4.3. Use of Intraoperative Na-Fl: Institutional Reflections

In congruency with relevant publications, we report that that Na-Fl is well-tolerated by our patient population [8,9,52,53]. During the study period, no adverse side effects or complications were encountered. As an additional adjunct, it can be seamlessly integrated into the current neurosurgical workflow. In addition, its use complements other neurosurgical adjuncts that are used simultaneously. Overall, Na-Fl has favorable points: firstly, it is easy to prepare and administer at the beginning of surgery; next, most lesions of interest fluoresce to guide intraoperative surgical decision-making; and finally, it can be used for most pediatric brain tumors recruited in our study. Separately, it can be used either as a standalone adjunct or in combination with others. However, we observe some limitations as an intraoperative adjunct. Firstly, our experience with the use of Na-Fl fluorescence towards the end of resection is reported to be equivocal for distinct brain tumor demarcation. In addition, both cases of radiation-induced HGGs do not show detectable fluorescence in the operated lesion. Here, we are uncertain if our study’s dose of 2 mg/kg may be too low for some of the cases; and specifically for the two radiation-induced HGGs, if the tumors’ underlying biology has any bearing on our observations. Hence, we believe that more patient data and further optimization of our current Na-Fl doses as part of our ongoing work are required in order to draw objective conclusions.

4.4. Study Critique and Future Directions

The authors acknowledge that there are limitations of this study that should be highlighted. First and foremost, it is limited by its retrospective design and modest sample size. In addition, the method to assess the degree of Na-Fl fluorescence is based on a qualitative evaluation that is subject to the individual neurosurgeon. We are aware this is an imperfect approach, with its innate bias. Nevertheless, there is currently no established scoring system to measure the extent of intraoperative Na-Fl in real time. To circumvent this issue, the use of an image analysis platform to quantify the degree of fluorescence objectively has been described by a recent study [52]. We are investigating the use of a similar platform as part of our ongoing work.
At this stage, areas that require optimization include the usage in children less than 3 years old and a suitable dose of Na-Fl in our local pediatric population. This is because our study’s dosing regimen is currently more conservative that other reports in the literature [52]. Moving forward, there is certainly consideration to increase to a higher dose of Na-Fl prospectively for our study. In addition, we note there is variability in the types of neurosurgical procedures (i.e., burrhole versus craniotomy), anesthesia preparation after induction (such as setting of arterial and central lines, brain monitoring devices and so forth), setting up of neuronavigation and, for some cases, insertion of IONM probes. All of these contribute to differences in the timing between anesthesia induction and dura opening to confirm presence of Na-Fl fluorescence. At this point, we are still collecting data to determine the best timing between administration of Na-Fl and dura exposure. Nevertheless, this preliminary case series reports our initial experience with intraoperative Na-Fl is safe to be extrapolated to a larger cohort of our local pediatric patients for a prospective study. For now, we hope our findings add to the growing body of literature for the use of Na-Fl in childhood neurooncology, keeping in view the potential for future meta-analysis studies. In the meantime, we are cognizant that its implementation for routine clinical use remains a work in progress.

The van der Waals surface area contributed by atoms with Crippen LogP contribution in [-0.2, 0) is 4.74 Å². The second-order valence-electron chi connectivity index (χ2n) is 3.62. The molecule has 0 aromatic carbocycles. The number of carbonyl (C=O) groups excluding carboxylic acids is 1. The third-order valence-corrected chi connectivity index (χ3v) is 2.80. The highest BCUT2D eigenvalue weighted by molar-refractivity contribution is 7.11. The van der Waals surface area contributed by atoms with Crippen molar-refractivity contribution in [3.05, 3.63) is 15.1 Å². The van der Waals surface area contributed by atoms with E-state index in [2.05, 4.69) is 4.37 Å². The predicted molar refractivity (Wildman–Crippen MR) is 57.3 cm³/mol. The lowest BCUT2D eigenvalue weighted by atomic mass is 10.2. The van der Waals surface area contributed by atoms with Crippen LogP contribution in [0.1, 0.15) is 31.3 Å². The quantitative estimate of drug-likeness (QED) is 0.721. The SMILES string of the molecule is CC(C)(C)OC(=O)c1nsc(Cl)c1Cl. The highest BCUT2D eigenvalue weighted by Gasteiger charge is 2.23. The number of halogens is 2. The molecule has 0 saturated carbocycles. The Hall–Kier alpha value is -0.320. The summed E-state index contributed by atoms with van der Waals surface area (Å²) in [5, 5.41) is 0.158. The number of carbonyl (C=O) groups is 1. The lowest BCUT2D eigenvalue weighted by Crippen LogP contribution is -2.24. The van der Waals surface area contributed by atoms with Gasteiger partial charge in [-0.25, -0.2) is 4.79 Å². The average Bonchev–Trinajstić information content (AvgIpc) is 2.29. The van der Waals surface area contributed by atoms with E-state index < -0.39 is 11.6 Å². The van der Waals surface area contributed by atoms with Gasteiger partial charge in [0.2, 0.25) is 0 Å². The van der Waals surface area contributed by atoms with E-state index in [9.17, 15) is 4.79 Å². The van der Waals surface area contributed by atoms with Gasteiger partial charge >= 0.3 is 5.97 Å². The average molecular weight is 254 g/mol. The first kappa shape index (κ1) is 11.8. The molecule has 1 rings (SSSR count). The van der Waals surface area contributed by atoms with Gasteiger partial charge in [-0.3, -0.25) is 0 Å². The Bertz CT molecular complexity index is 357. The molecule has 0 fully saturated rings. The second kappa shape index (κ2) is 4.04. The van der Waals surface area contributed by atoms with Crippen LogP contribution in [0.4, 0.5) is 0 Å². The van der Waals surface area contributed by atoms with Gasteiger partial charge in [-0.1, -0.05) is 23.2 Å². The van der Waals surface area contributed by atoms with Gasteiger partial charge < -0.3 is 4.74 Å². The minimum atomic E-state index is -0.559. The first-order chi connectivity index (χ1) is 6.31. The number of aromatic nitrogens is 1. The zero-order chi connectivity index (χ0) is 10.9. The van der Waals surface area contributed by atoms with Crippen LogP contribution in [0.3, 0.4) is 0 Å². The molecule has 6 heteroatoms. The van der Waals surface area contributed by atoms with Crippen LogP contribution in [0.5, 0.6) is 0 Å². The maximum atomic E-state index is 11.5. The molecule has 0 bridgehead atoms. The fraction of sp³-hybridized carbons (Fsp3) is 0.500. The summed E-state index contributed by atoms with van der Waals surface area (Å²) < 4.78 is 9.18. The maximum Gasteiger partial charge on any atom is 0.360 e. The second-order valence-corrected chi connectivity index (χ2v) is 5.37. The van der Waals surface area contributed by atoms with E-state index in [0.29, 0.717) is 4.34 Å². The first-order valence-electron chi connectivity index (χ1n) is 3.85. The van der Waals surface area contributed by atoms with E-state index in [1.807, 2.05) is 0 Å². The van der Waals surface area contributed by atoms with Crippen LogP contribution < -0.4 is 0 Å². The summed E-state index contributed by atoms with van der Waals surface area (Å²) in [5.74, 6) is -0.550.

5. Conclusions

Overall, preliminary findings from our pilot study demonstrate that Na-Fl is safe and reliable in our local context. However, ongoing work needs to address its feasibility in children less than 3 years old and ascertain if the underlying biology of selected brain tumors affects its efficacy. Furthermore, the optimal dose of Na-Fl in children, timing of administration in relation to dura opening and objective assessment of the degree of intraoperative fluorescence are factors that need to be addressed as part of our future undertaking. In the meantime, we strongly advocate global, collaborative efforts in the continued development of good operative adjuncts for pediatric neurooncology.

Author Contributions

Conceptualization, S.Y.Y.L.; methodology, S.Y.Y.L.; validation, L.P.N., E.E.K.T. and S.Y.Y.L.; formal analysis, S.Y.Y.L., W.T.S., D.C.Y.L. and K.T.E.C.; investigation, A.J.L.T., M.L.T., R.X.W., W.S.L., D.C.Y.L. and E.E.K.T.; resources, D.C.Y.L., W.T.S., S.Y.Y.L., K.T.E.C., W.S.L., R.X.W. and E.E.K.T.; data curation, S.Y.Y.L.; writing—original draft preparation, A.J.L.T., M.L.T., D.C.Y.L., W.T.S., S.Y.Y.L., K.T.E.C., W.S.L., R.X.W. and E.E.K.T.; writing—review and editing, S.Y.Y.L.; supervision, S.Y.Y.L., D.C.Y.L. and W.T.S.; project administration, S.Y.Y.L. All authors have read and agreed to the published version of the manuscript.


This research received no external funding.

Institutional Review Board Statement